HOLLYWOOD – Survivor from the Golden Age of Hollywood, Sir Edwin Fluffer, reflects on the man Hollywood used to call ‘the intellectual’s Fatty Artbuckle’: Orson Welles.

Returning home from a weekend’s scuba diving with dear old Charles Laughton, I was overjoyed to find a new script waiting for me on the doormat.  Actors can be superstitious old buggers at times, and I’m afraid that I’m just as bad as the rest of them.  Gary Cooper would always insist on doing his initial read through standing on one leg. We used to call him The Stork, until a nasty fall meant he had to have a hip replaced.
The first thing that I do when presented with any screenplay is to have a good look at the title:  always have done and always will do! The title will often give you invaluable clues as to what the picture is actually called, and it’s not at all unusual for the name of the film and what it’s called to be exactly the same.  The next thing I do is look to see if Anne Baxter’s in it, and if she is I throw it in the bin! Better to be safe than sorry! After that I may pop out for a quick drink, and the next time I look at the script isn’t until the first day of shooting. Spencer Tracy would spend literally minutes going over his lines, and I personally believe this robbed his performances of all their spontaneity. 
The majority of actors, directors, producers and crews I’ve worked with don’t really agree with me on this point, but like I always tell them, you can’t rush perfection. Anyway, this particular script actually looked quite promising. It was called Citizen Kane which I thought was a great title and Anne Baxter wasn’t in it, so that was a bonus! Unfortunately the weekend scuba diving had left me with a nasty case of the bends so I had to pass, and as far as I know the picture never got made.  It was a terrible shame as I’d been led to believe that in one scene Agnes Moorhead would do a dance number with some of the Smurfs, but that’s another story…

For more Fluffer please be so good as to CLICK HERE.


HOLLYWOOD – George Lucas today revealed that Citizen Kane 2 will be the first feature to be produced by his new project, In Space Productions.

Word has been flying around the industry for years that Lucas had been rabidly buying up film rights, with Adam Sandler’s back catalogue alone rumoured to have cost him in the region of $100 million dollars.

In Space have also signed a veritable who’s who of directors to helm their upcoming pictures with the likes of; Francis Ford Coppola, Alexander Payne, Michael Haneke and Woody Allen officially confirmed.

We spoke to George earlier today and asked him what we can expect from his new venture.


George, what can expect from this new venture?

Basically, In Space will remake old movies and set them in a different environment.


Such as?

Well, space, predominantly.

I see. So what inspired you to take this bold new direction?

I figured the Star Wars films are popular and they are set in space so it was kind of a no-brainer.


Interesting. I assume you have a list of films you plan to make over the coming years. Can you reveal what some of those titles are?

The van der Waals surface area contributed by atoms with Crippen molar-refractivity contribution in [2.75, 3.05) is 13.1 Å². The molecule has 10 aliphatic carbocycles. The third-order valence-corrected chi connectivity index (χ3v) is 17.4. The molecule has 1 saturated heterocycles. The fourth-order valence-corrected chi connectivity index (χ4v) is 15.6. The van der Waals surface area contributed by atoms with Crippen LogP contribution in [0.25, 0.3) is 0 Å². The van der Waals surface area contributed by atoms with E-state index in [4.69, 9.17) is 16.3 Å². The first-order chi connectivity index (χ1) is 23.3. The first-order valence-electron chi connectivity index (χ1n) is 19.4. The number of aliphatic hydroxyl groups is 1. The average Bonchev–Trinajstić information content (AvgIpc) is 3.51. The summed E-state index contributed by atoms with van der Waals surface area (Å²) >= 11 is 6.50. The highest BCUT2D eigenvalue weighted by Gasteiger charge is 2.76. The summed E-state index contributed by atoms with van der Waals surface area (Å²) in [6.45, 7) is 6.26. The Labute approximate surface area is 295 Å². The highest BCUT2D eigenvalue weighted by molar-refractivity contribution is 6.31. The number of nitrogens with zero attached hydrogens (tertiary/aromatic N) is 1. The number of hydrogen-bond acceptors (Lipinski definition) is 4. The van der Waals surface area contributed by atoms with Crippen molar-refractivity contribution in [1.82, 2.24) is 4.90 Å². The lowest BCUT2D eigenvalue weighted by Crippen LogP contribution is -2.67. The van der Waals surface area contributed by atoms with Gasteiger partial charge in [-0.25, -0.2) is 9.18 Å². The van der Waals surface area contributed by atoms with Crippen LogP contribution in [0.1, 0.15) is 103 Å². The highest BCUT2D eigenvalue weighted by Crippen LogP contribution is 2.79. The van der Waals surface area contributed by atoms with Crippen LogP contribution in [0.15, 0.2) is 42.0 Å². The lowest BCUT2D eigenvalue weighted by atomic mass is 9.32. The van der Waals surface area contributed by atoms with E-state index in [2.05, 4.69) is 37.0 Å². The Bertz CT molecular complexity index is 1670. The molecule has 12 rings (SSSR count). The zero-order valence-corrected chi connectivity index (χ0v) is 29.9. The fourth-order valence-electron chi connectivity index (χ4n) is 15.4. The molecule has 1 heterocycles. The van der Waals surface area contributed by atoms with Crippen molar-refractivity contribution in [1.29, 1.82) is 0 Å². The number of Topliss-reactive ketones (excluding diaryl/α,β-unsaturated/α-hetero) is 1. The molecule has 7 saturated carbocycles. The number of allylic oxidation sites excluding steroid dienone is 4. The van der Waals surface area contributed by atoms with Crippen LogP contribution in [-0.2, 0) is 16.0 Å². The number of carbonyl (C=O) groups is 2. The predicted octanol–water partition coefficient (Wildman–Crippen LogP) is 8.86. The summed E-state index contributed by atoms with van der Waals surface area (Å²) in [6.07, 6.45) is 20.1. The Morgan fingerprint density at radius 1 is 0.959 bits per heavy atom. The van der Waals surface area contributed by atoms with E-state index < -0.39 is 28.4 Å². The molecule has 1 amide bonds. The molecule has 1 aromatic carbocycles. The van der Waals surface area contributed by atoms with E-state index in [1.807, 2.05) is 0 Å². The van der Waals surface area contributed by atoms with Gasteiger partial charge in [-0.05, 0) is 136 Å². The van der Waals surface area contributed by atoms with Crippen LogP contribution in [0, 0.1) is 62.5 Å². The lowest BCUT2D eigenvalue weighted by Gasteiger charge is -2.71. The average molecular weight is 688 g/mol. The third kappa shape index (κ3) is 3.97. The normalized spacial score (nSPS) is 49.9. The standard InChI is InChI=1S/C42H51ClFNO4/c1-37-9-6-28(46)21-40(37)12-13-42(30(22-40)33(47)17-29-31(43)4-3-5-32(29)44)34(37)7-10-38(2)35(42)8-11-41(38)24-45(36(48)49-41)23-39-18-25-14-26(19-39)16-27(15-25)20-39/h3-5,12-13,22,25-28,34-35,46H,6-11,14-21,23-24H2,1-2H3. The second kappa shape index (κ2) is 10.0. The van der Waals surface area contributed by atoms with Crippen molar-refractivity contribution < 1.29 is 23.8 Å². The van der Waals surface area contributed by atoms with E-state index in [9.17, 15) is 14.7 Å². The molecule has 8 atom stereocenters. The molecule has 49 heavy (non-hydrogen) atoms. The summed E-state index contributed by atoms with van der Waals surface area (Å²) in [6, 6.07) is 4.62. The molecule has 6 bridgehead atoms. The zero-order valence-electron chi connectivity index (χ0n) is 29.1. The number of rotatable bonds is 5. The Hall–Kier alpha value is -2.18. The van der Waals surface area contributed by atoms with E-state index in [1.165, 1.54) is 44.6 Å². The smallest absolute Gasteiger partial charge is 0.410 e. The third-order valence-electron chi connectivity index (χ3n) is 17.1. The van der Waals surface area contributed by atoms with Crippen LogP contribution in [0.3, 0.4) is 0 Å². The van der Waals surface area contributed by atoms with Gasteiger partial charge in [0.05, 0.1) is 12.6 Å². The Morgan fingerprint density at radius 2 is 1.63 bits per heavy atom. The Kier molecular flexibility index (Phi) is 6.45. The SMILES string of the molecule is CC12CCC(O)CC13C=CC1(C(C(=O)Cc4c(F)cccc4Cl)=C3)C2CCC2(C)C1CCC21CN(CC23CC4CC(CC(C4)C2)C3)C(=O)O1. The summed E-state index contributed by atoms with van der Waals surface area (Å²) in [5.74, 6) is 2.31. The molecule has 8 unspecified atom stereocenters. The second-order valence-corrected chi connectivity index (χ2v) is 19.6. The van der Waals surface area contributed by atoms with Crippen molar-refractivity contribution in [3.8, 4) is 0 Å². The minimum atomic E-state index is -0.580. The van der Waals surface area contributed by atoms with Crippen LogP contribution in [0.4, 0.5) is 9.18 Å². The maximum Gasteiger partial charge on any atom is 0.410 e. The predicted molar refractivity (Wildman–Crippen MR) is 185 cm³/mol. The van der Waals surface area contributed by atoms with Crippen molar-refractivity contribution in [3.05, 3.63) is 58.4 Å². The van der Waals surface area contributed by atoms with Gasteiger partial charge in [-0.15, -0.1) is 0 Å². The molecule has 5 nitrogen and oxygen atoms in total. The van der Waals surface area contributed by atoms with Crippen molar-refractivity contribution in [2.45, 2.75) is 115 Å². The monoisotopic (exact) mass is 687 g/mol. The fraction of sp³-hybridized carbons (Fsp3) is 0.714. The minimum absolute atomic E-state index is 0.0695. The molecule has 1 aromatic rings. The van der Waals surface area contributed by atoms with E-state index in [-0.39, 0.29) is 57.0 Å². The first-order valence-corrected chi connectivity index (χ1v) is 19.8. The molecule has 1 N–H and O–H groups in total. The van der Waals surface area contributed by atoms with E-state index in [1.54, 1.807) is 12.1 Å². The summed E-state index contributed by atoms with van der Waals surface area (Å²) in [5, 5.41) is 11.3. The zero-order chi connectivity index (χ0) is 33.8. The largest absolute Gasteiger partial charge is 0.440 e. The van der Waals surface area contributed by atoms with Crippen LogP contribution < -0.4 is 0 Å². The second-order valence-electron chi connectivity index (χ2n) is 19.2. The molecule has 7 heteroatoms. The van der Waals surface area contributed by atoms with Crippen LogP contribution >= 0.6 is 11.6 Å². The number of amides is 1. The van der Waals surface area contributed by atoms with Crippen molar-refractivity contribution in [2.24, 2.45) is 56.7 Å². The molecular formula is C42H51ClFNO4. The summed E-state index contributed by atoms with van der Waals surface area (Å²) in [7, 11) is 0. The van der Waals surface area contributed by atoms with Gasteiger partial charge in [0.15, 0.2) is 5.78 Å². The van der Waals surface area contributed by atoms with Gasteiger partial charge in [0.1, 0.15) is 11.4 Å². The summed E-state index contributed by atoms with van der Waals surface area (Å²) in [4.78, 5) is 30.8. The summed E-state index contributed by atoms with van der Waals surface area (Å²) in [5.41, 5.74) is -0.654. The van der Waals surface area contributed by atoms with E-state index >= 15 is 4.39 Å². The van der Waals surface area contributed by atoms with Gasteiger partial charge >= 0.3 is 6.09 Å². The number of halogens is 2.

Sure. First up will be Citizen Kane in Space. Bruce Willis will play Kane, I’ll direct. Next up we have The Godfather in Space which is Coppola’s baby. We’re considering a CGI Marlon Brando in that but we need to get the go ahead from his estate. What else…Alexander Payne is doing the Wedding Singer in Space, Haneke Irreversible in Space and Woody is keen on remaking Annie Hall in Space.


Annie Hall in Space?

Yeah Woody has got this great idea. He’ll play a neurotic jewish astronaut and Diane Keaton will be his kooky robot love interest.


Amazing stuff. What else have you got lined up?

Well I’ve been talking to Judd Apatow about doing Dirty Dancing in Space and Hugh Jackman is working with a few writers to try and get a Seven Brides for Seven Brothers in Space off the ground. It’s early days though, and we’ve had so many people who have contacted us with ideas. It’s a matter of sifting through them and deciding what will work.


What about your old buddy Steven Spielberg. Will he be involved in some capacity?

I doubt it. I approached Steve and asked him if he’d be interested in making a Schindler’s List in Space but he got all offended and said it was morally wrong. Hopefully he’ll come around though as we recently received a great script for The Color Purple in Space which I ‘d love him to direct.


Exciting times George. Many Thanks

No problem.


Citizen Kane in Space’ is due for release in 2017


The first in a news series bringing to light little known filmic gems and rarities that have somehow managed to slip through the collective cinematic consciousness. You’re welcome. 

1. Citizen Kane
Made in 1941, this ‘black and white’ film (as they were known) was the cinematic debut of renowned radio actor Orson Welles.
Although largely forgotten today, Orson Welles was quite the celebrity in his time, not only for his many talents as an actor and director, but also for his uncanny ability of eating all the pies and leaving nothing for his then wife Rita Hayworth.
The film sketches a posthumous portrait [SPOILER ALERT for that] of a Rupert Murdoch like media mogul – based apparently on someone called Hearst – whose rise to power leads to loneliness, obesity and morbid nostalgia. Now this might not sound appealing, but don’t worry, it really is worth a watch.
Why? Well, for one thing it’s told in a jigsaw mess of contradictory narrators as an anonymous reporter seeks the meaning of Kane’s last word ‘Rosebud’. With cameraman Greg Toland, Welles experimented with a whole series of tricks and even today the film looks fresh and original, even though it is undeniably in Black and White.
It might be difficult to get a copy, but if you ever have the chance of seeing it, don’t listen to the naysayers of the lame-stream critical community, give it a chance and you shall be rewarded.


PARIS – According to a new book published in Paris today by noted film critic Xavier Poulis, film director and bon vivant Orson Welles was ‘not actually fat’.

The film critic and Welles expert said that everyone believes Orson Welles gained a lot of weight in his later years, but in reality he always maintained a perfectly respectable 170 pounds. Poulis writes in his introduction: